I Don’t Hate Crypto
Well, that was interesting.
I get many more private emails in response to blog posts than comments. Yesterday, in response to Reflecting on Ponzi Schemes, I got a few that said anyone under 35 needs a net native currency, and that’s crypto. A few others said some versions of all governments are Ponzi schemes. And I got a few that implied I hated crypto.
Earlier last year, one of my partners told me that I’d developed a reputation with other VCs (presumably our partner funds) that I hate crypto. At the time, I deflected and said that I didn’t hate crypto; I just thought there was considerable Ponzi-like behavior in crypto. I’m regularly cynical about things on our internal Slack channel and periodically post about big blowups, including in crypto.
I realize that I’m conflating speculation vs. investment. The part of crypto I don’t like is the rampant speculation. This morning, a friend of mine sent me an email about some money I owed him for a thing we are doing together. He said, “If you paypal me I’ll buy some bitcoin with it. Looks like it’s starting to firm up.”
Here were the bitcoin prices when he sent me the email and when I Paypalled him the money ($1,456.42).
1/15/23 9:51 PM MT: $21,158.55
1/16/23 7:28 PM MT: $20,879.14
That’s a 1.33% difference. It cost me nothing to Paypal him the money. It would have cost me $19.37 to pay him via Bitcoin just because of the timing difference. That has nothing to do with the transaction cost. It’s entirely a result of speculative activity.
I mean, c’mon. Yeah, I know credit cards have fees, and endless payment rails in the system extract money along the way. But there are also ACH and Debit Cards. And free checking accounts, although I guess it would cost me $0.60 for a stamp. Wait, $0.60 for a stamp? The last time I bought a stamp, they were $0.29. And yes, I know some of you out there have never bought a stamp.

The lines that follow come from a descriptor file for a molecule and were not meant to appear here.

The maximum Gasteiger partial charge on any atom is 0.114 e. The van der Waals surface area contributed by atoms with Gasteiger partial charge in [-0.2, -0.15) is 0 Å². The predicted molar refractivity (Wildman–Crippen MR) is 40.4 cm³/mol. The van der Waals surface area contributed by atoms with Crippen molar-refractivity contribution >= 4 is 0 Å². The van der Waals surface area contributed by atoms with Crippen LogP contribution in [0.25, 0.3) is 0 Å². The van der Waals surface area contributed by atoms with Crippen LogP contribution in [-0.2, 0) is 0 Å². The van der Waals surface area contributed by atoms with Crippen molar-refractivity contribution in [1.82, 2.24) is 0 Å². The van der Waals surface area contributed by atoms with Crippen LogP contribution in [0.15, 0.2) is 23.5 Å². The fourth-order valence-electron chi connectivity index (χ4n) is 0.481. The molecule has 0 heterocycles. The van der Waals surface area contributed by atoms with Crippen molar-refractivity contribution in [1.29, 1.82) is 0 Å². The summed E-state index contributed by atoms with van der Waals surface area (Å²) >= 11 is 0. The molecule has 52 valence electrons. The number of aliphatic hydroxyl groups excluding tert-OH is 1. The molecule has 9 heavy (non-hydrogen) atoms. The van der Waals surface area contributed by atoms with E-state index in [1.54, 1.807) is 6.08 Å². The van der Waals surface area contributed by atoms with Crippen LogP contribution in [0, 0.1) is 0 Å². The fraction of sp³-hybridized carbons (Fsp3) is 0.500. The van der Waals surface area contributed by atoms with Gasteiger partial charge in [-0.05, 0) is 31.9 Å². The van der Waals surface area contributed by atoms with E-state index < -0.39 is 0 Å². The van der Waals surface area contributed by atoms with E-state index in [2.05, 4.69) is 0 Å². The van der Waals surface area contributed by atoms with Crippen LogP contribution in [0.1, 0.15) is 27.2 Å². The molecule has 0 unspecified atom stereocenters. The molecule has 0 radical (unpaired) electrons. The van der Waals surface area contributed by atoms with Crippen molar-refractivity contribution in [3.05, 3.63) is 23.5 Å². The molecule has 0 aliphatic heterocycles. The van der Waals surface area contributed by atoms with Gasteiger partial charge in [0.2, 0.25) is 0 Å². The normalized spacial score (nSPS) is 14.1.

It’s hard for me to hate crypto. It’s been economically very good to me. I accidentally bought twice as many bitcoins as I needed for an online programming course I took in 2013 for about $100 each. I sold the FIL I got from investing in their SAFT as it vested (daily) and was amazed at how much money resulted. The Helium that I earned, which seemed to have no functional utility whatsoever, generated a nice multiple on the cost of all the routers I bought, even though today I earn nothing because of whatever algorithm changes they’ve made, so the network is now functionally and economically worthless. And, the crypto funds we have invested in have done exceptionally well … mostly.
I regularly hear to be patient. It’s like the Internet was in 1999 – ahead of its time. The builders are building, and it’ll take over everything in the future.
Ok. That’s cool. Just beware of the Ponzi schemes.